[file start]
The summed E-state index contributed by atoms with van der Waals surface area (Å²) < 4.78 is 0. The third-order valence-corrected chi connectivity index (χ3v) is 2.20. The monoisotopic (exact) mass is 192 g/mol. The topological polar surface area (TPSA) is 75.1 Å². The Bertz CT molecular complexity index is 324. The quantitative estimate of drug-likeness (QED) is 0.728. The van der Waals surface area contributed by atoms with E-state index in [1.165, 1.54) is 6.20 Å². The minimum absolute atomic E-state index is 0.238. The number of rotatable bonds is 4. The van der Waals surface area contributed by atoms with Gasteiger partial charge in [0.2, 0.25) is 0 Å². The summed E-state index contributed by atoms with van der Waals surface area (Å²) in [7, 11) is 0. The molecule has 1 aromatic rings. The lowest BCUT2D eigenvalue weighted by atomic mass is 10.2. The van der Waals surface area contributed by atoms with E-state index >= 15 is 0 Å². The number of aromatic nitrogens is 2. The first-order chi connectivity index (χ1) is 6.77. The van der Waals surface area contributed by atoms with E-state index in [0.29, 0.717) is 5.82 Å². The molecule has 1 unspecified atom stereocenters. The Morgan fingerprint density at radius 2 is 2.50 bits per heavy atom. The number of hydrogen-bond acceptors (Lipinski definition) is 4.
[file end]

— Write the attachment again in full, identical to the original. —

The summed E-state index contributed by atoms with van der Waals surface area (Å²) < 4.78 is 0. The third-order valence-corrected chi connectivity index (χ3v) is 2.20. The monoisotopic (exact) mass is 192 g/mol. The topological polar surface area (TPSA) is 75.1 Å². The Bertz CT molecular complexity index is 324. The quantitative estimate of drug-likeness (QED) is 0.728. The van der Waals surface area contributed by atoms with E-state index in [1.165, 1.54) is 6.20 Å². The minimum absolute atomic E-state index is 0.238. The number of rotatable bonds is 4. The van der Waals surface area contributed by atoms with Gasteiger partial charge in [0.2, 0.25) is 0 Å². The summed E-state index contributed by atoms with van der Waals surface area (Å²) in [7, 11) is 0. The molecule has 1 aromatic rings. The lowest BCUT2D eigenvalue weighted by atomic mass is 10.2. The van der Waals surface area contributed by atoms with E-state index >= 15 is 0 Å². The number of aromatic nitrogens is 2. The first-order chi connectivity index (χ1) is 6.77. The van der Waals surface area contributed by atoms with E-state index in [0.29, 0.717) is 5.82 Å². The molecule has 1 unspecified atom stereocenters. The Morgan fingerprint density at radius 2 is 2.50 bits per heavy atom. The number of hydrogen-bond acceptors (Lipinski definition) is 4.